Are legacy automakers’ EVs screwed? Sean Mitchell from “All Things EV” asks a question that many EV followers ask often, and then tries to answer it.
In my latest vid I compare legacy automaker's EVs to a junior high track team competing against Olympians –> Are legacy automaker's EVs officially screwed? https://t.co/2uOYOxw9Da.
— Sean Mitchell (@seanmmitchell) December 12, 2019
Sean dives in with the Porsche Taycan Turbo. He points out that everyone was surprised at the low EPA rating of just 201 miles (323 km) of range, barely more than half of the range of a Tesla Model S. The reason for this shock comes in large part because Porsche executives led people to believe that the Taycan would have 300 miles (483 km) of range. This 100-mile (160 km) difference shows that the Taycan will not be a major competitor to Tesla, let alone a “Tesla killer.” Sean says that he is actually, concerned because legacy automakers have yet to create an electric vehicle that is truly competitive with a Tesla.
201 Miles (323 km) of range is great compared to what was on the market from legacy automakers a few years ago. It works for average driver needs. However, for such an extreme price, it’s surprising that it can’t even meet the range of a much lower-priced and still high-performance Tesla.
For the price of $151,000, “Porsche should have zero issues addressing both competitive range and performance,”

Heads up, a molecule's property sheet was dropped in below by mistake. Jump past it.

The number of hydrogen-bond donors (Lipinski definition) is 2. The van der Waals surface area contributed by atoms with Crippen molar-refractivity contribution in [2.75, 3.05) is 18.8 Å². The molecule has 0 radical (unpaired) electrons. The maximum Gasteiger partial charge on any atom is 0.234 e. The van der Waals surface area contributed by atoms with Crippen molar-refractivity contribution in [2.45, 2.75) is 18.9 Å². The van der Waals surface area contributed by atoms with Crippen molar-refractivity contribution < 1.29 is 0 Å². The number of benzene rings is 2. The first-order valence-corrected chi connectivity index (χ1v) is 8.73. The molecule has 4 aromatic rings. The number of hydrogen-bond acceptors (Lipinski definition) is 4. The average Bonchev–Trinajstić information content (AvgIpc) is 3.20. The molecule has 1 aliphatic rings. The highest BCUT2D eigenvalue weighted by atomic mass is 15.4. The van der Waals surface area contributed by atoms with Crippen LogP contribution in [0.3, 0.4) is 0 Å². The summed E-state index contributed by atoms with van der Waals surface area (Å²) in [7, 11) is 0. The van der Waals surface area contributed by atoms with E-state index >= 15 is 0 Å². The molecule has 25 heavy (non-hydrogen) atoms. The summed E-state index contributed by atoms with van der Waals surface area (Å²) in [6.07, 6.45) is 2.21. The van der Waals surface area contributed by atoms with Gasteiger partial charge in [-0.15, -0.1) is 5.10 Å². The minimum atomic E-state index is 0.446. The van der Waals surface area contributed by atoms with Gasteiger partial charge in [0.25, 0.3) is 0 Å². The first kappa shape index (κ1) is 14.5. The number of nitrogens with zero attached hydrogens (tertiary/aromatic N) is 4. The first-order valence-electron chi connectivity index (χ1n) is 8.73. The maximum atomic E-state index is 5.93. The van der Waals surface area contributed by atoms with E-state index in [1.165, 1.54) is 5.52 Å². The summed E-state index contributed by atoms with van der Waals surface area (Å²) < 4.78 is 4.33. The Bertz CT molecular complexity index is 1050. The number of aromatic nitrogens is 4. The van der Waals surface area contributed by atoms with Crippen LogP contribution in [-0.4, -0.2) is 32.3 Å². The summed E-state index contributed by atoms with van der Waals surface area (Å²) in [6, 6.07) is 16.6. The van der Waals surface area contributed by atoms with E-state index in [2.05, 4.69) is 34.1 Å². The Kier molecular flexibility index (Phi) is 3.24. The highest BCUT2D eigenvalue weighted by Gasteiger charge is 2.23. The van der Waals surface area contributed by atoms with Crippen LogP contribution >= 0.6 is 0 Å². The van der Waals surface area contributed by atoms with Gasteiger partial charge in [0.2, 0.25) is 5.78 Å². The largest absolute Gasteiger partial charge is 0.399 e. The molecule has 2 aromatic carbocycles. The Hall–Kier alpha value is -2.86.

Sean describes the legacy automakers as a middle school track team up against an Olympic track team. While the legacy automakers have been around much longer than Tesla, and have had plenty of time to develop EV technology, they long took the attitude of “if it ain’t broke, don’t fix it” and chose not to dive into electric vehicles seriously. Further, they didn’t take it to heart that we have to evolve if we are going to survive and enjoy another era of good things.
One thing Sean notes is that he is seeing with the legacy automakers is that they use large battery packs yet are so inefficient that they don’t get as much as range as one would expect just looking at what Tesla achieves with the same battery sizes. Among other things, this means that people will have to charge their cars more, and performance vehicles such as the Taycan cannot even easily go on long-distance trips. While they are finally trying to create EVs to “compete” with Teslas, they are not learning enough what it means to appeal to many consumers. Or they just still don’t want to sell EVs to many customers.
How Can Legacy Automakers Catch Up?
Sean’s advice for legacy automakers is to triple down on future battery R&D and produce their own battery cells. And perhaps they can license Tesla’s older battery tech for a time to shorten the immediate gap. This may actually seem backward, especially to Tesla fans and supporters, but if legacy automakers were to work with Tesla and maybe even purchase batteries from Tesla, they might at least catch up to Tesla’s current position. (Of course, they also need to do a good job on aerodynamics, other powertrain efficiencies, and software.) Will any automakers go this route? Do they have any other good options on the table?
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